On the more upscale cruise lines like Crystal and Seabourn, for example, a table for two is usually no problem. It’s on the mass market lines where this request is a little more difficult to confirm.
The newer ships (circa 2005 and later) are being built with more this in mind. We can never confirm a table for two, we can only request it. Table and dining assignments are made by the ship’s Dining Coordinator who works in the cruise line’s corporate office. This person makes the assignments 2 weeks prior to sailing and submits the list to the Maitre d’ the week before sailing. We submit your request to the Dining Coordinator 30 days before sailing but, unfortunately, cannot guarantee you’ll get it.
Normally you dont have to worry about missing breakfast (unless you sleep right into lunch). It is normally served as a buffet and is available until 10am or even later – although this can differ with the cruise line and ship.
Traditionally, both breakfast and lunch were served in two seatings, however many cruise lines have now switched to an ‘open dining room’ concept – this means you can come at any time, providing the dining room is open. This is not to be confused with ‘open seating’, meaning you can sit wherever you like, without being allocated a particular table.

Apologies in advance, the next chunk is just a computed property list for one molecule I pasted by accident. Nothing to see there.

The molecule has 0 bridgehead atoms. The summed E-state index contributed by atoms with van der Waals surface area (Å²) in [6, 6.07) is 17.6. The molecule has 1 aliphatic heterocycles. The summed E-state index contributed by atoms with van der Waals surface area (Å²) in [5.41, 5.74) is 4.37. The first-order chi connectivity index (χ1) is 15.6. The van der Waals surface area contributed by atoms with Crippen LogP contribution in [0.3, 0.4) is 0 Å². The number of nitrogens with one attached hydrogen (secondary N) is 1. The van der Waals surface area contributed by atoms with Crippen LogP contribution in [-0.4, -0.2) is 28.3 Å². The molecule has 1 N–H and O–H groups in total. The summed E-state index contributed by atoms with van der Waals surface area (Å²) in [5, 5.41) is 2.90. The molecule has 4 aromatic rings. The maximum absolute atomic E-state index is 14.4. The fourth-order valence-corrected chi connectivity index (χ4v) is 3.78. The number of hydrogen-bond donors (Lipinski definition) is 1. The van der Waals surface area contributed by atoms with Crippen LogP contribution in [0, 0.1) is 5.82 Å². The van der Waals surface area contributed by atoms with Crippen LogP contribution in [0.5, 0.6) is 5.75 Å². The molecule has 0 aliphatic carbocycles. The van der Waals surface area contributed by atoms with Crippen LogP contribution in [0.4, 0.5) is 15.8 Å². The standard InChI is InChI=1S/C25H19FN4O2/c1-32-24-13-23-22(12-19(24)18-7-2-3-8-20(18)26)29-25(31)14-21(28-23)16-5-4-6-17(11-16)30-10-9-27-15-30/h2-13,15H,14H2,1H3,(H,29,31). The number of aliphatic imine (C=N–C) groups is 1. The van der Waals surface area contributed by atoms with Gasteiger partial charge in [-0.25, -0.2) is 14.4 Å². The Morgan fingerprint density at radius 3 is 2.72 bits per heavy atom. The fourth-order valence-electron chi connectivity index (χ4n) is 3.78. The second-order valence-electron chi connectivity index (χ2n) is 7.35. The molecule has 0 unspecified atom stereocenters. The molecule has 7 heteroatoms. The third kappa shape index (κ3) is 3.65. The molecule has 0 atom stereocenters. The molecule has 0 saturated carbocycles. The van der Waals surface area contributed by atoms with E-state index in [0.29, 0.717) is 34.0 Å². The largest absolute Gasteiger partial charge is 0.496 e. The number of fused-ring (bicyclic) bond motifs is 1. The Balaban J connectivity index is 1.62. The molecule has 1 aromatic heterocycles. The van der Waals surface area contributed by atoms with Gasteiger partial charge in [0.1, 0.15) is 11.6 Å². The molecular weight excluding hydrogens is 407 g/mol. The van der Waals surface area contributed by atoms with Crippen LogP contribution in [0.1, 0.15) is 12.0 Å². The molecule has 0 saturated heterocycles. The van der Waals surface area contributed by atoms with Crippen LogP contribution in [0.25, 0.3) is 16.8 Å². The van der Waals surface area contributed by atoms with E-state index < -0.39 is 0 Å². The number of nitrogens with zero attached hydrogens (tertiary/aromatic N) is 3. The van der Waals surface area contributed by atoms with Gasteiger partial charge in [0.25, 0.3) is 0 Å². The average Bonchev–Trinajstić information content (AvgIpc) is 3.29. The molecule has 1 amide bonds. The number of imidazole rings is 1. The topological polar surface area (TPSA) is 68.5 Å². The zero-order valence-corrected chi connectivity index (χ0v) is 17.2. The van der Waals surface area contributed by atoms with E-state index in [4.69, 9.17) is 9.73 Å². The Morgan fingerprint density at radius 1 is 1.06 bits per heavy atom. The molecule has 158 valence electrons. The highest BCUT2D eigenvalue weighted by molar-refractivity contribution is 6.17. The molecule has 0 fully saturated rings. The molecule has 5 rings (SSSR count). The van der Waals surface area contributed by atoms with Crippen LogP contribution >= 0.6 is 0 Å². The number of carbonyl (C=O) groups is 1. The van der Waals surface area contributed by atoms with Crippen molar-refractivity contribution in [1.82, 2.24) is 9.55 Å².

Most ships have room service available 24 hours a day. Some cruise lines will even let you order off the dinner menu (during dinner hours) if you prefer to eat in your cabin.
Depending on the cruise line and the size of the ship, you can often eat all day if you want. Let’s look at a day on the Carnival Destiny:
* Room service at 6.00am
* Buffet breakfast served in the dining room from 8.00am until 10.30am
* Lunch buffet opens at 11.00am
* Lunch in the dining room at 12.00pm
* 2.00pm: ‘I think I’ll have Chinese at the Chinese Grill’
* 4.00pm by the pool: ‘I could eat a pizza from the 24 hour Pizzeria’
* 6.30pm: ‘Time for dinner’
* 10.30pm: ‘Let’s have a sandwich at the Pizzeria’
* 12.00am Midnight Buffet opens
* 1.30am scrambled eggs and bacon at the late night Mini-Buffet
* 3.30am: ‘I’m done dancing, let’s get another pizza’
* 4.00am: ‘Honey, how about a turkey sandwich from room service’
In this case, the answer is yes, you can eat anytime you want.